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Nature. 1997 May 1;387(6628):90-4.

Mice lacking mitochondrial uncoupling protein are cold-sensitive but not obese.

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1
The Jackson Laboratory, Bar Harbor, Maine 04609, USA.

Abstract

The mitochondrial uncoupling protein (UCP) in the mitochondrial inner membrane of mammalian brown adipose tissue generates heat by uncoupling oxidative phosphorylation. This process protects against cold and regulates energy balance. Manipulation of thermogenesis could be an effective strategy against obesity. Here we determine the role of UCP in the regulation of body mass by targeted inactivation of the gene encoding it. We find that UCP-deficient mice consume less oxygen after treatment with a beta3-adrenergic-receptor agonist and that they are sensitive to cold, indicating that their thermoregulation is defective. However, this deficiency caused neither hyperphagia nor obesity in mice fed on either a standard or a high-fat diet. We propose that the loss of UCP may be compensated by UCP2, a newly discovered homologue of UCP; this gene is ubiquitously expressed and is induced in the brown fat of UCP-deficient mice.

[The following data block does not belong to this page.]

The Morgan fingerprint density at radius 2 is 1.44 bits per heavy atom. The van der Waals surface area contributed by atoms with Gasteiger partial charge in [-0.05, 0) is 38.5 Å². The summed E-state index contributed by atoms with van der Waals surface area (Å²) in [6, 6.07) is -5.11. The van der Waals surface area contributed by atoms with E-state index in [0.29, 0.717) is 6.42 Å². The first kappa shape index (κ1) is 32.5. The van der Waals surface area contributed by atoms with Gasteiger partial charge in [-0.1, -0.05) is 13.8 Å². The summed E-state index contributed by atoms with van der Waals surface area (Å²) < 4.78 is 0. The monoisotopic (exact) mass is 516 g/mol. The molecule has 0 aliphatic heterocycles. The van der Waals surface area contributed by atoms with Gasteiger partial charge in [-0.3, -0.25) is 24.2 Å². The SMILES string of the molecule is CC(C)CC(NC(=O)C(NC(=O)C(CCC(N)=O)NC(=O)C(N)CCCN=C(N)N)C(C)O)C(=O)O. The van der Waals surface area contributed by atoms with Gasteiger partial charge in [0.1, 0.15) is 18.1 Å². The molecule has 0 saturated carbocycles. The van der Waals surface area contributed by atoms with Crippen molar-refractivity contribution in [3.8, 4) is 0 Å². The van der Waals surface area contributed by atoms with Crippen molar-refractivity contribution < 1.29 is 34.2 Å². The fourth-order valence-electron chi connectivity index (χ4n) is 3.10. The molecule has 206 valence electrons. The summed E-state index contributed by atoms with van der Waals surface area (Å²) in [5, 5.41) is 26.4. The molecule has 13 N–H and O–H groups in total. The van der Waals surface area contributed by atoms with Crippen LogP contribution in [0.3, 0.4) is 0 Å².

PMID:
9139827
DOI:
10.1038/387090a0
[Indexed for MEDLINE]
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